• 2 1
 Nice, love seeing stack and rear center numbers for adult sized people!

I ride a budget Druid ( AKA Banshee Prime), and it simply feels amazing to just sit in the bike and push though your feet as you carve corners.
  • 4 1
 Genuinely curious how the Banshee qualifies as a budget Druid
  • 1 0
 @Glenngineer: geometry is similar
  • 1 0
 @Glenngineer: Quite similar geometry philosophies and both have a duel link suspension design.

Also the Italian mad man Rulezman makes an idler wheel attachment for the Prime and Titan if you want to take it one step further. Although, it's important to understand it only helps limit the amount of feedback you get through your feet, the axel path doesn't suddenly start going backwards.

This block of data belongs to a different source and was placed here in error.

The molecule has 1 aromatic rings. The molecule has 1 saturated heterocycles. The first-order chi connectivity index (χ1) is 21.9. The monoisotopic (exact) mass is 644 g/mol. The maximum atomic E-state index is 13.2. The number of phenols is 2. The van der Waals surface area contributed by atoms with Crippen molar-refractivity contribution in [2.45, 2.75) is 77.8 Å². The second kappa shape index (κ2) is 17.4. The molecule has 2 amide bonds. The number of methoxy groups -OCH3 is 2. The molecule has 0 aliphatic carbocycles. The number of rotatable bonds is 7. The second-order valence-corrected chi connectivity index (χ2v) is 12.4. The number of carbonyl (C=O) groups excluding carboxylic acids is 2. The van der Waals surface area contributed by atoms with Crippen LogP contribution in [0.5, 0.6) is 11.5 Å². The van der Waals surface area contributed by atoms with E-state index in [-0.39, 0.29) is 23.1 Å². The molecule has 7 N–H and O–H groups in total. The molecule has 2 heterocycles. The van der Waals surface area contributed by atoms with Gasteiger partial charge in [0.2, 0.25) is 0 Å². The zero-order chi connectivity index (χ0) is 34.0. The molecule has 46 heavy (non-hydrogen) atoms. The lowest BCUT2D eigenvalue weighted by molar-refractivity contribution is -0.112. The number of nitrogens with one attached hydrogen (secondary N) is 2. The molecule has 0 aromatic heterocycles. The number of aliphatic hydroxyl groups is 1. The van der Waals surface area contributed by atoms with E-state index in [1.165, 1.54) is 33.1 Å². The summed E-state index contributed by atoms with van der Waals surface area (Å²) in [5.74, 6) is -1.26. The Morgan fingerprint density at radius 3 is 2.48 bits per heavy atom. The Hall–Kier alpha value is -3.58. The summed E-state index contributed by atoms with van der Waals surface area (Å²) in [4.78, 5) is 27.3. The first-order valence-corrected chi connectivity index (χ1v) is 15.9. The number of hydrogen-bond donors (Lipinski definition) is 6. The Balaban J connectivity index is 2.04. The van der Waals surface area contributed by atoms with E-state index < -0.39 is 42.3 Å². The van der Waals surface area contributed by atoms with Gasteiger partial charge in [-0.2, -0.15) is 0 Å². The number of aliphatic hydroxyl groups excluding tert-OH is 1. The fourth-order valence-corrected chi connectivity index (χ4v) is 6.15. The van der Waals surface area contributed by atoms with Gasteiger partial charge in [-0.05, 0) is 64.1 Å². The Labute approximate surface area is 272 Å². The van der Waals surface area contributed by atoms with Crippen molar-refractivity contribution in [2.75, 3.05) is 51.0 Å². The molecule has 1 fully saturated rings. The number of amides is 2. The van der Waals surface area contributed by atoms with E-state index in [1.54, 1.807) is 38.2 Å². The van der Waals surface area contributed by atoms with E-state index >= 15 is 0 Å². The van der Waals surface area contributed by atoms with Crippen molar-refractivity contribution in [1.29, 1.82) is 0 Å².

• 1 0
 Didn’t realize the Supernought was also 148mm. Add that to the ever growing list of DH bikes making Superboost even more of a joke. (Specialized, GT, Transition, Frameworks)
  • 4 2
 It would be interesting to know the reason some companies are starting to go boost on DH bikes. The convenience of being able to share wheels between DH and trail bikes is nice but depending on hub you may not be able to swap front wheels without an entirely different hub. I don't think the average consumer knows or cares about boost/superboost and just buys whatever bike they see in the shop. With the enthusiast crowd, boost/superboost is certainly a factor. I know multiple people including myself who really liked a bike but didn't buy because of the hub spacing.
  • 1 0
 @WalrusRider: casuals aren't buying 8000 dollar bikes.
  • 1 0